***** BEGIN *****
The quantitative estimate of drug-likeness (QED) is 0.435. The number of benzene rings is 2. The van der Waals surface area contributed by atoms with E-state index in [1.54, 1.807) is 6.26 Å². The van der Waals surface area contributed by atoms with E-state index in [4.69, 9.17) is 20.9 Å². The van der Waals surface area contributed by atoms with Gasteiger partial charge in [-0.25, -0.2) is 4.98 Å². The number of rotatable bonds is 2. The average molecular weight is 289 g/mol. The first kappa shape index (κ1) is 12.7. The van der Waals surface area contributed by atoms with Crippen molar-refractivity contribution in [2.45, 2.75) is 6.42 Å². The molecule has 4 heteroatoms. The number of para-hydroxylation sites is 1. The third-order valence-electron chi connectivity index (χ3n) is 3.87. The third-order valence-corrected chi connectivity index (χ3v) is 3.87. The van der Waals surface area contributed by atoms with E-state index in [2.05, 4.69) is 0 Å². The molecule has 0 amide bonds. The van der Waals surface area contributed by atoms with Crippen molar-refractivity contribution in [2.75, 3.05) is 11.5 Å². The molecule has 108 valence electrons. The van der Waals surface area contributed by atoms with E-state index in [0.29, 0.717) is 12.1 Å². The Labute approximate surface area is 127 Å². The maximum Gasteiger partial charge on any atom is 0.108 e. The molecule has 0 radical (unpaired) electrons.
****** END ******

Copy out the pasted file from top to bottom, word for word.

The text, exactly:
The quantitative estimate of drug-likeness (QED) is 0.435. The number of benzene rings is 2. The van der Waals surface area contributed by atoms with E-state index in [1.54, 1.807) is 6.26 Å². The van der Waals surface area contributed by atoms with E-state index in [4.69, 9.17) is 20.9 Å². The van der Waals surface area contributed by atoms with Gasteiger partial charge in [-0.25, -0.2) is 4.98 Å². The number of rotatable bonds is 2. The average molecular weight is 289 g/mol. The first kappa shape index (κ1) is 12.7. The van der Waals surface area contributed by atoms with Crippen molar-refractivity contribution in [2.45, 2.75) is 6.42 Å². The molecule has 4 heteroatoms. The number of para-hydroxylation sites is 1. The third-order valence-electron chi connectivity index (χ3n) is 3.87. The third-order valence-corrected chi connectivity index (χ3v) is 3.87. The van der Waals surface area contributed by atoms with E-state index in [2.05, 4.69) is 0 Å². The molecule has 0 amide bonds. The van der Waals surface area contributed by atoms with Crippen molar-refractivity contribution in [2.75, 3.05) is 11.5 Å². The molecule has 108 valence electrons. The van der Waals surface area contributed by atoms with E-state index in [0.29, 0.717) is 12.1 Å². The Labute approximate surface area is 127 Å². The maximum Gasteiger partial charge on any atom is 0.108 e. The molecule has 0 radical (unpaired) electrons.